Waterfalls in Iceland: 9 Falls and Their English Names

Updated: 28. Jan 2019 |3 min read

Read about 9 magical waters in Iceland, where to find them and what to expect. 

How can something produce such a vast amount of water? Rain plays the biggest part, of course, with water evaporating into vapors and coagulating to form the clouds that proceed to squirt out that beautiful rain we all love so much. But, most of the waterfalls around Iceland are funneling water from the colossal glaciers such as Vatnajökull, Langjökull or Eyjafjallajökull.

 

Aldeyjarfoss Iceland Waterfall Century Island Fall Photo: Jesús Rodríguez Fernández

Aldeyjarfoss
Century Island Fall

Surrounded by dark basalt columns of lava that provide a charismatic contrast to the white river flowing through. Aldeyjarfoss is twenty meters high, situated in the north of Iceland in close proximity to the Sprengisandur Highland Road. It also happens to be a popular hatching ground for falcons and geese.

 

Dettifoss Waterfall IcelandPhoto: Brook Ward

Dettifoss
Falling Fall

I prefer to call it The Fall That Falls, but we’d perhaps be better off calling it by its native Icelandic name. A common misconception is that Dettifoss is the largest waterfall in Europe in terms of volume while it is, in fact, one of Europe’s most powerful waterfalls with an average flow rate of 193 m3/s. The movie Prometheus was partly shot there.

 

Dynjandi waterfall in IcelandPhoto: Sigurður Þ. Sigurjónsson

Dynjandi
Drummer

A hundred meters high, Dynjandi is also referred to as Fjallfoss (Mountain Fall). Dynjandi can be found in the north-west corner of Iceland. 

 

Photo: Matito

Glymur
Echo

One of Iceland’s highest falls, Glymur drops a total depth of 198 meters in the Botnsdal valley of Hvalfjörður. A few paths lead to the fall but travelers should exercise extreme caution as the terrain can be treacherous around it and you wouldn’t want to cut your trip short.

Glymur takes his name from an old icelandic folk tale where an elf woman supposedly shapeshifted a man, who had tricked her, into the whale “Rauðhöfði”. The enraged whale then took to sinking ships in the bay, killing many seafarers, including two sons of a blind priest.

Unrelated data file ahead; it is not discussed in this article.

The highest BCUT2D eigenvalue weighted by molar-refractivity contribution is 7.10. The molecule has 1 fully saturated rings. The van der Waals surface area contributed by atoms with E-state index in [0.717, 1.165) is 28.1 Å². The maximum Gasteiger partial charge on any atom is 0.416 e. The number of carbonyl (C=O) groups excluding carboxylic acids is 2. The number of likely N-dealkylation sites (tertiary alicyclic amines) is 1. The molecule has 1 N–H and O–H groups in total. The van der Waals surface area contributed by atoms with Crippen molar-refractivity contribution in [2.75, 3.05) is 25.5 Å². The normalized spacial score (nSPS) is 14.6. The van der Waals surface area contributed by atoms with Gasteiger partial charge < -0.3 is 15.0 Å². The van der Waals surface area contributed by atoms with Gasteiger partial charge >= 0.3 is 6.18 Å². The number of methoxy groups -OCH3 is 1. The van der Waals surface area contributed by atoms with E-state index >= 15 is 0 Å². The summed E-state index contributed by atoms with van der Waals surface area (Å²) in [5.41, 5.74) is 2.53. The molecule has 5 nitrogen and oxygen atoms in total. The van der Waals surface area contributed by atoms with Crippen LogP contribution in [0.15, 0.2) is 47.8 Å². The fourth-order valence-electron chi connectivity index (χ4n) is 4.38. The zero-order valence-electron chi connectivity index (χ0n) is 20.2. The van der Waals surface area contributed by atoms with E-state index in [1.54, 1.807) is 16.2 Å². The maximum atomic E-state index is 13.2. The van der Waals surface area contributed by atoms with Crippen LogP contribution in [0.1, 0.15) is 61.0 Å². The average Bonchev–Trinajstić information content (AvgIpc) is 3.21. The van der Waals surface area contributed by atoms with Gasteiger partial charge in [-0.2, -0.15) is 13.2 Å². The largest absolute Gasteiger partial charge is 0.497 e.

The priest then walked to the beach and proceeded to lure the angry whale up the river, all the way to the waterfall where he got stuck in the narrow. As the wale writhed and tried to free himself, the ground shook and sounds of thunder echoed in the still air until the whale exploded. Since then, the fall has been referred to as Glymur.

 

Goðafoss in IcelandPhoto: Andrés Nieto Porras

Goðafoss
Fall of Gods

One of the most awe-inspiring waterfalls in all of Iceland, Goðafoss is 12 meters high and 30 meters wide. Around the year 1000, Lawspeaker Þorgeir made Christianity the official religion in Iceland. As he returned from the Alþingi parliament, it is said that Þorgeir threw his statues of the Norse gods into the waterfall, etching Goðafoss into history as a natural monument to the end of Icelandic paganism.

 

Gullfoss in Iceland Golden CirclePhoto: Jacob Surland

Gullfoss
Golden Fall

The king of Icelandic waterfalls, Gullfoss is one of Iceland’s most iconic landmarks and part of the popular Golden Circle tourist route. Gullfoss is 32 meters high with 2 separate drops that can be viewed from different platforms built around the fall.

 

Háifoss in IcelandPhoto: Harald Deischinger

Háifoss
Highfall

Situated in Fossárdalur close to the volcano Hekla, Háifoss is a stunning 128 meters high. Right next door is another waterfall known as Granni, which takes its name from the word nágranni, meaning neighbor.

 

Hengifoss in Iceland Hanging FallPhoto: Jay Kumar

Hengifoss
Hanging Fall

Falling a depth of 128 meters, equal to that of Háifoss, makes the pair of them share the seat as the second highest waterfalls in Iceland. Hengifoss drops into an impressive red canyon joining the river of Hengifossá


Skógafoss in Iceland Forest FallPhoto: Andrés Nieto Porras

Skógafoss
Forest Fall

One of the biggest waterfalls in Iceland with a width of 25 meters and a 60-meter drop, Skógafoss an impressive cataract fall that allows travelers to hike the path next to it to witness the drop from up high. But don't neglect the sight from down below as legend tells of an old Viking treasure being hidden behind the curtains of the waterfall. Perhaps if you stare long enough you'll catch a glimpse.

 

Hope you find them all!

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